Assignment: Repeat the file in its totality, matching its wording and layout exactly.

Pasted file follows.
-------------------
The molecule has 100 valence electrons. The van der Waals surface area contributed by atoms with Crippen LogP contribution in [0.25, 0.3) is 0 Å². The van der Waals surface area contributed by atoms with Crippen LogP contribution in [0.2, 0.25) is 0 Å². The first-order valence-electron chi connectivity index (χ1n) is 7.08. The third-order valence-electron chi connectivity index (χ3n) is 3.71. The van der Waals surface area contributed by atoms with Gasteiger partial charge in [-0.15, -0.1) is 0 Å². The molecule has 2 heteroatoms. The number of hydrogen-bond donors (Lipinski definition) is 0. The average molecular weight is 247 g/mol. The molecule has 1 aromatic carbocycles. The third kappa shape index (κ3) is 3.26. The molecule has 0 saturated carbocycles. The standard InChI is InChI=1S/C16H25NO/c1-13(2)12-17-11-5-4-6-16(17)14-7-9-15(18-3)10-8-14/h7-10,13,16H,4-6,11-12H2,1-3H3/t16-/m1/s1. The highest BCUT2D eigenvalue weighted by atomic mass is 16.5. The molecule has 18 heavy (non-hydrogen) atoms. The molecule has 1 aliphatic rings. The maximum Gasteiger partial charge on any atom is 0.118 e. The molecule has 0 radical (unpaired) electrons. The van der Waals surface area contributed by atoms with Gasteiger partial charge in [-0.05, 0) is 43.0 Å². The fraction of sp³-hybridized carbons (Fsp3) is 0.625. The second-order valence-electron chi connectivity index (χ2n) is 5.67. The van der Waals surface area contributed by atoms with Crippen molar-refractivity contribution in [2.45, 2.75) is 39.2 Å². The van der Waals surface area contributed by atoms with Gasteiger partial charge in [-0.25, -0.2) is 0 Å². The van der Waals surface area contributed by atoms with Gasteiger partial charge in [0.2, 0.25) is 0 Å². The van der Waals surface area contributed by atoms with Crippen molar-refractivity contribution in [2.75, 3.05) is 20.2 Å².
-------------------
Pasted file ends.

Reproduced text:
The molecule has 100 valence electrons. The van der Waals surface area contributed by atoms with Crippen LogP contribution in [0.25, 0.3) is 0 Å². The van der Waals surface area contributed by atoms with Crippen LogP contribution in [0.2, 0.25) is 0 Å². The first-order valence-electron chi connectivity index (χ1n) is 7.08. The third-order valence-electron chi connectivity index (χ3n) is 3.71. The van der Waals surface area contributed by atoms with Gasteiger partial charge in [-0.15, -0.1) is 0 Å². The molecule has 2 heteroatoms. The number of hydrogen-bond donors (Lipinski definition) is 0. The average molecular weight is 247 g/mol. The molecule has 1 aromatic carbocycles. The third kappa shape index (κ3) is 3.26. The molecule has 0 saturated carbocycles. The standard InChI is InChI=1S/C16H25NO/c1-13(2)12-17-11-5-4-6-16(17)14-7-9-15(18-3)10-8-14/h7-10,13,16H,4-6,11-12H2,1-3H3/t16-/m1/s1. The highest BCUT2D eigenvalue weighted by atomic mass is 16.5. The molecule has 18 heavy (non-hydrogen) atoms. The molecule has 1 aliphatic rings. The maximum Gasteiger partial charge on any atom is 0.118 e. The molecule has 0 radical (unpaired) electrons. The van der Waals surface area contributed by atoms with Gasteiger partial charge in [-0.05, 0) is 43.0 Å². The fraction of sp³-hybridized carbons (Fsp3) is 0.625. The second-order valence-electron chi connectivity index (χ2n) is 5.67. The van der Waals surface area contributed by atoms with Crippen molar-refractivity contribution in [2.45, 2.75) is 39.2 Å². The van der Waals surface area contributed by atoms with Gasteiger partial charge in [-0.25, -0.2) is 0 Å². The van der Waals surface area contributed by atoms with Gasteiger partial charge in [0.2, 0.25) is 0 Å². The van der Waals surface area contributed by atoms with Crippen molar-refractivity contribution in [2.75, 3.05) is 20.2 Å².